BEAVERTON, Ore. (KOIN) — Hundreds or even thousands of drivers may have been ticketed for running a red light in Beaverton between 2001 and 2014 as a result of a wrongly timed yellow light on Hall Boulevard.
If you drive westbound on Hall Boulevard in Beaverton today, you’ll come across a yellow light at Scholls Ferry Road that lasts 4.5 seconds — but it used to be only 4 seconds. That half second made it so drivers didn’t have nearly as much time to stop or get through the intersection without being ticketed for running the red light.
Electrical engineer Mats Jarlstrom suspected the timing issue several years ago and has been on a mission — doing his own research — to prove Beaverton’s red light cameras are flawed.
Jarlstrom started looking into it after his wife got a ticket for running a red light at a different intersection in 2013. Then in 2014, Jarlstrom went before the city council and tried to get the city to fix the timing and get the Hall Boulevard light to meet state guidelines.
City Council members and Beaverton Mayor Denny Doyle gave him a chilly reception.
Using a formula ODOT advises cities to use to determine the length of yellow lights, Jarlstrom figured out what the timing should be.
For the Hall Boulevard light, where the speed limit is 40 miles per hour, theformula first indicates the light should be 4.3 seconds. The downward slope also has to be taken into consideration. According to the formula the light should be at least 4.4 seconds.
Professor Hesham Rakha, who directs the Virginia Tech University Transportation Institution, said those fractions of seconds are a big deal.
“You might think that .3 seconds is not a big difference, if you look at the perception reaction time of a driver that’s around, the median is around 1 second. That .3 seconds is a huge difference that will cause a lot of people to get caught in the dilemma zone,” Rakha said.
The “dilemma zone” is the no man’s land where drivers who are going the speed limit will still run a red light because they’re too close to the intersection. They can’t stop when the light turns yellow. Their dilemma is to either slam on the brakes or hit the gas to try and make it through.
Four months after Jarlstrom spoke to city council members, the city changed the timing at that intersection to 4.5 seconds. Officials didn’t make a public announcement about the error. They didn’t tell Jarlstrom he was right and didn’t tell drivers who were ticketed that the timing had been wrong.
KOIN 6 News obtained a city document from 2011 that confirms Jarlstrom was right — the yellow light was only 4 seconds and had been that way since the camera was installed in 2001.
Despite that, the city claims it was never improperly timed.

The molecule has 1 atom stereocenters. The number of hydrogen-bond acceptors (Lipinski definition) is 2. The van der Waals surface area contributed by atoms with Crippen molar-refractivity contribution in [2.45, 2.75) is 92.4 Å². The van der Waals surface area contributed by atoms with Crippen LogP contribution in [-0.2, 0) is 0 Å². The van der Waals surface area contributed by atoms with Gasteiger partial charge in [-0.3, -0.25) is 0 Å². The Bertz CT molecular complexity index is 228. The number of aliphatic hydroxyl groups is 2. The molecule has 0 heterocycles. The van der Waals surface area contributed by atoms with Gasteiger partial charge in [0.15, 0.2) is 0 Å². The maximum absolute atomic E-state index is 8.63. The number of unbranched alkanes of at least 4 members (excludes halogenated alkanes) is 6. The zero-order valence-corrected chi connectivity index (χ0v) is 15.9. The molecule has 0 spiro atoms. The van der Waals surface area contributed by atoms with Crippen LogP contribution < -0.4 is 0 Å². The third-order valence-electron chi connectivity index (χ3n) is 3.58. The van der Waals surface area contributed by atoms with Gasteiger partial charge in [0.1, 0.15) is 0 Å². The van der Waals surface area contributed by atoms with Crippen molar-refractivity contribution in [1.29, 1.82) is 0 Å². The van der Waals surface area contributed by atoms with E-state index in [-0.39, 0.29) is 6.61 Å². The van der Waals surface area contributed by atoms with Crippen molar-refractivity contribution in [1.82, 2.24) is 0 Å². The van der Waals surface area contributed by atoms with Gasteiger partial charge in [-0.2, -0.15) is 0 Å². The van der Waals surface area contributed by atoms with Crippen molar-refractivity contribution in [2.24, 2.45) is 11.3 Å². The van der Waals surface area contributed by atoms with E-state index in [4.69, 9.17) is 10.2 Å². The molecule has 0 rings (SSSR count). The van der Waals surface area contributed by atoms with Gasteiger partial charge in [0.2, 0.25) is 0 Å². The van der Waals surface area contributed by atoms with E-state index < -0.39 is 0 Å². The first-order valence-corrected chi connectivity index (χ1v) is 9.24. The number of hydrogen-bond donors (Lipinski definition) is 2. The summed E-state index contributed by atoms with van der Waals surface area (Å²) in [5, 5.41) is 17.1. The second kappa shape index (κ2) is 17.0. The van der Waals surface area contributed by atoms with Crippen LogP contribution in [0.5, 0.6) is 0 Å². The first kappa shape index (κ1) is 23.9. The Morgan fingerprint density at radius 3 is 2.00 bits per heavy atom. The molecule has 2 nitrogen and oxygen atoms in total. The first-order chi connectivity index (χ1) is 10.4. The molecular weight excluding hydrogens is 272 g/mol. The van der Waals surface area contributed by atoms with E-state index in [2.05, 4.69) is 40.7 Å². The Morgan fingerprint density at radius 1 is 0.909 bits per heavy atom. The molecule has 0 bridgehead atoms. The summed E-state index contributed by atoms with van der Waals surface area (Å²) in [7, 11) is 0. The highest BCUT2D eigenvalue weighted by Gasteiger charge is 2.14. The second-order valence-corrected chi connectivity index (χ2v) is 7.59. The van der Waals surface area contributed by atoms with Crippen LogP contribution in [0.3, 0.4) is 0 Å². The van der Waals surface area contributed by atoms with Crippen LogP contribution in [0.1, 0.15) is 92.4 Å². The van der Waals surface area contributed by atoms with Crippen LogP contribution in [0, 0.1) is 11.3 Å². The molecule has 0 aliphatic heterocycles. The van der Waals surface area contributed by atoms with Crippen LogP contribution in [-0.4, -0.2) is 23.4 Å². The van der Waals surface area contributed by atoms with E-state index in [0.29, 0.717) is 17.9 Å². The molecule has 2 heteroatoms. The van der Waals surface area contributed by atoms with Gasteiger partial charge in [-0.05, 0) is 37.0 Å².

“Every one of the intersections programmed by the city exceeds the minimum length and is consistent with recommended signal timing,” a statement from the city said.
The city’s lawyer wrote a memo in 2013 explaining ODOT and national traffic experts say yellow lights should be timed somewhere between 3.0 and 6 seconds, and therefore the light on Hall Boulevard is within their discretion “based on professional engineering judgment.”
Beaverton Mayor Denny Doyle has declined requests to an interview about the situation.
City spokeswoman Holly Thompson wrote:
“The city is declining your offer for an on-camera interview. It is clear by your email that you have a strong bias on this story. We stand by our statement… as well as the background information provided to you from our Public Works professionals and City Attorney.”
Previous KOIN 6 Investigations revealed Beaverton issues far more traffic citations than other local cities.
At westbound Hall Boulevard, Beaverton says about 3,000 drivers got tickets before the yellow light was changed but it’s unclear how many of them were a result of the poorly timed light.
“Low income families, that’s why I’m doing this,” Jarlstrom said. ” They shouldn’t have to pay this when they’re not at fault.”
It’s unclear if drivers could take legal action against Beaverton. Lawyers told KOIN 6 News a driver who believes they shouldn’t have been ticketed for running a red light may have to file a legal claim within 180 days of the ticket in order to sue the city.
Beaverton issues a lot of traffic tickets
If you’re passing through Beaverton, you need to be on your best driving behavior. Last year, Beaverton police wrote 11,081 tickets. That’s more than Gresham (7,710), and 3.5 times as many as Hillsboro’s 3,075 — even though the cities are about the same size.
When you add in tickets from Beaverton’s red light and photo radar cameras, the city issued 28,012 tickets in 2016. That’s far more tickets than drivers got in Salem (20,832) which has a population 70% bigger than Beaverton.